Out of Gamut: Photoshop, Previsualization, and Print Prediction

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Printing from Photoshop
Photoshop also offers the ability to make conversions on the data it sends to the printer. If your printer is a printing press, these features probably aren’t useful to you, but if you’re printing to a desktop printer, they can be very useful indeed. Photoshop adds to each printer driver radio buttons that let you choose the Source Space, and menus that let you choose the Print Space and Rendering Intent (see figure 6). These same controls are replicated in the Print Options dialog box — any changes you make in one are carried over to the other.

Figure 6: Photoshop’s color management controls as they appear in a QuickDraw driver (top) and a Postscript driver (bottom).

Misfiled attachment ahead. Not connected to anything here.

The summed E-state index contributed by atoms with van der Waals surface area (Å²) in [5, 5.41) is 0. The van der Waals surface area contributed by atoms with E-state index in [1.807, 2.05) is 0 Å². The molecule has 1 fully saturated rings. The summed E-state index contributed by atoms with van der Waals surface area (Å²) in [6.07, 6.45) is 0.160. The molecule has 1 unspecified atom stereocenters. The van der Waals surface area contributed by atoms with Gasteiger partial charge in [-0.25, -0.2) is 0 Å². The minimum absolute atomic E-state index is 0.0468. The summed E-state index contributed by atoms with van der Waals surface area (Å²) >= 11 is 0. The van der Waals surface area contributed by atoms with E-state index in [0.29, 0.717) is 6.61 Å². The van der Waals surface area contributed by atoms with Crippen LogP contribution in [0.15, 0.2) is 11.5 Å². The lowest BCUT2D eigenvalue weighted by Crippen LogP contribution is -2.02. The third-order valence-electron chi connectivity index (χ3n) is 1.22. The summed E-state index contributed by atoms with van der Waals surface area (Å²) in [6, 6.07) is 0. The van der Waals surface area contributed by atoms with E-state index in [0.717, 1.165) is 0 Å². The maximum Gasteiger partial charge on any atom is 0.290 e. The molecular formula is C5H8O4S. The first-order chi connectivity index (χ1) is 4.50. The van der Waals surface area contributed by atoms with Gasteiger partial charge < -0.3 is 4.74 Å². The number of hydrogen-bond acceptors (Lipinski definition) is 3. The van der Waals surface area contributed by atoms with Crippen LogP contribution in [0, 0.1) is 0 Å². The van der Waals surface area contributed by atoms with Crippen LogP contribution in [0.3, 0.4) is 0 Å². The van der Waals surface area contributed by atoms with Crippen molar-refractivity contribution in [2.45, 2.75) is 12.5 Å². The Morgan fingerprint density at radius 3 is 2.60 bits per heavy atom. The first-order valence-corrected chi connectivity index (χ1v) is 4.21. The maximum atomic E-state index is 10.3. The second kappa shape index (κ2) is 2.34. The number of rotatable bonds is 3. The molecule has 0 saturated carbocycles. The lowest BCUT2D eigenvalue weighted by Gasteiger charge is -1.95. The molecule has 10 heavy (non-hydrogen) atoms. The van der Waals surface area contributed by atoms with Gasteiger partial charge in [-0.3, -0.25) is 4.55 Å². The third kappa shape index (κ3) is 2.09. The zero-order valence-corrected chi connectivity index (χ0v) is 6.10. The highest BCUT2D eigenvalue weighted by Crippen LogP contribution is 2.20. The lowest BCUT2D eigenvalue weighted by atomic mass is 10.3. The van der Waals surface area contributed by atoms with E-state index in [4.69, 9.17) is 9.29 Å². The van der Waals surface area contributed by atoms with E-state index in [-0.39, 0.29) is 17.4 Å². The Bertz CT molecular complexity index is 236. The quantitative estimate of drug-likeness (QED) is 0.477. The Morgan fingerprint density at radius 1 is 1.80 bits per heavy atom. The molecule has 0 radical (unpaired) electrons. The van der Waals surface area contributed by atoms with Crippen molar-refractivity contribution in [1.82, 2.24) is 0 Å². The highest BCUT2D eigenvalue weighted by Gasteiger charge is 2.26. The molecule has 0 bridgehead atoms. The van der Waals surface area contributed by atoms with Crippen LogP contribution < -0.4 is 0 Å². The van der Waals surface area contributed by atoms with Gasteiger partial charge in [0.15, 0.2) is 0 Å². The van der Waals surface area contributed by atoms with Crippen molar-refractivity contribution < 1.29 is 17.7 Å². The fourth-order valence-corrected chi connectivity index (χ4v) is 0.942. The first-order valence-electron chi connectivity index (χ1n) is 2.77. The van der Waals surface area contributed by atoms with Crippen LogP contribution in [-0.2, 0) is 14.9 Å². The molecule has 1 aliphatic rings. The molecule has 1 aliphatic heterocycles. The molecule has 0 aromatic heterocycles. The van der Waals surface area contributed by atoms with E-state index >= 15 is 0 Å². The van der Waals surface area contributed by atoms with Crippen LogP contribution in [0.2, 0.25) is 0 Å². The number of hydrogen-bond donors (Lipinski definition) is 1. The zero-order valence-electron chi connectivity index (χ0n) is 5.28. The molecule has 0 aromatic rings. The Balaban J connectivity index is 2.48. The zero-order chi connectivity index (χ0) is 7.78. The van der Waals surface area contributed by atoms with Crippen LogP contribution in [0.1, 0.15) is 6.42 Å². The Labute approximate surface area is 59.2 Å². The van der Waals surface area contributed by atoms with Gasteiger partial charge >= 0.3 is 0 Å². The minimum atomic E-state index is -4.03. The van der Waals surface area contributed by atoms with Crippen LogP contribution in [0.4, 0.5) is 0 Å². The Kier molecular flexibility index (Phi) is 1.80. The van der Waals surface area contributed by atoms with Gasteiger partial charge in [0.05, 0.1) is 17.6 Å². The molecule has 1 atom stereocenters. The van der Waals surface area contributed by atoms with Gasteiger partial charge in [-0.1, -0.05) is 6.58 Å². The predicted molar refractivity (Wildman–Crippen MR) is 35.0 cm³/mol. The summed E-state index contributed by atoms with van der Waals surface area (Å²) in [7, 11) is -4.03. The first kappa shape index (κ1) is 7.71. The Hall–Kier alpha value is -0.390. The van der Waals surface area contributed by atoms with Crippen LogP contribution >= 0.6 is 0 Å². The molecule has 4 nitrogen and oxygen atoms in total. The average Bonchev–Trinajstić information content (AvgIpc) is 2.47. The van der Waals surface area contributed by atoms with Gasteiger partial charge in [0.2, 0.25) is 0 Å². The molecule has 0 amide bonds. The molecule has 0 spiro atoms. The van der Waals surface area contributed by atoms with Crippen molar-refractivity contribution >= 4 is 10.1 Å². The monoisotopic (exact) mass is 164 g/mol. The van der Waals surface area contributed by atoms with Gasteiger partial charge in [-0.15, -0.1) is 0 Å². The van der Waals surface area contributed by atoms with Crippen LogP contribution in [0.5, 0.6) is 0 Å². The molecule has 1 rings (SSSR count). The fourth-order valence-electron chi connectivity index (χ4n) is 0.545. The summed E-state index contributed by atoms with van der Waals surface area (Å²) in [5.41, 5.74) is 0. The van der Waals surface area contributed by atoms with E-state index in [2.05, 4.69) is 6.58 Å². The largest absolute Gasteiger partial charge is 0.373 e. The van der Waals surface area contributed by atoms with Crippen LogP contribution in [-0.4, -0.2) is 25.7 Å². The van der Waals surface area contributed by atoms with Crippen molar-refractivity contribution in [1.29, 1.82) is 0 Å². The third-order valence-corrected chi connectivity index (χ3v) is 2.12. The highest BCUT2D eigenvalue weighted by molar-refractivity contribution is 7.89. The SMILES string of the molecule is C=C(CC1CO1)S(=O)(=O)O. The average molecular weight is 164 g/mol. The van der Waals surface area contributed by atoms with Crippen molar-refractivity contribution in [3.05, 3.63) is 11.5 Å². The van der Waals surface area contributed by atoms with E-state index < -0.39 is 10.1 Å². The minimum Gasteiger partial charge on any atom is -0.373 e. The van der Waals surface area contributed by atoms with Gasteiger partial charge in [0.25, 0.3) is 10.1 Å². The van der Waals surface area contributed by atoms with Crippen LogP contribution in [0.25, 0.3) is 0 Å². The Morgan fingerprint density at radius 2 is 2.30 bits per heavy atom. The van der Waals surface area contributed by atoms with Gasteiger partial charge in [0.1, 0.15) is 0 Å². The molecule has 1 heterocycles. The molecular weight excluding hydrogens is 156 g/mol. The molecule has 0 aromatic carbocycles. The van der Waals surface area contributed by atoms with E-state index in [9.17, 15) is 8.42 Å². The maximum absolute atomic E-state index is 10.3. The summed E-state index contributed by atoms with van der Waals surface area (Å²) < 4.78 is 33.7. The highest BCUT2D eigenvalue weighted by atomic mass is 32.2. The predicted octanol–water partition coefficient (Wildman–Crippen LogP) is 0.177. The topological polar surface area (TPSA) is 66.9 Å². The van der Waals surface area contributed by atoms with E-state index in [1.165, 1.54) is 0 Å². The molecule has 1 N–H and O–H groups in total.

But placing these controls in the printer driver has created a fair bit of confusion. The key thing to realize is that they don’t control the printer: Instead, they control the data that Photoshop sends to the printer. Since many printer drivers also offer color management features, the number of possible ways to print from Photoshop can be very large. Unfortunately, it also means that many of these ways will be incorrect. You need to decide whether you want Photoshop to do the color management, or the printer driver to do the color management, because if they both try to do the color management, you’ll get a double correction that usually produces pretty hideous results.

So, with the clear understanding that the buttons and menus control Photoshop’s behavior, not that of the printer driver, here’s what they do: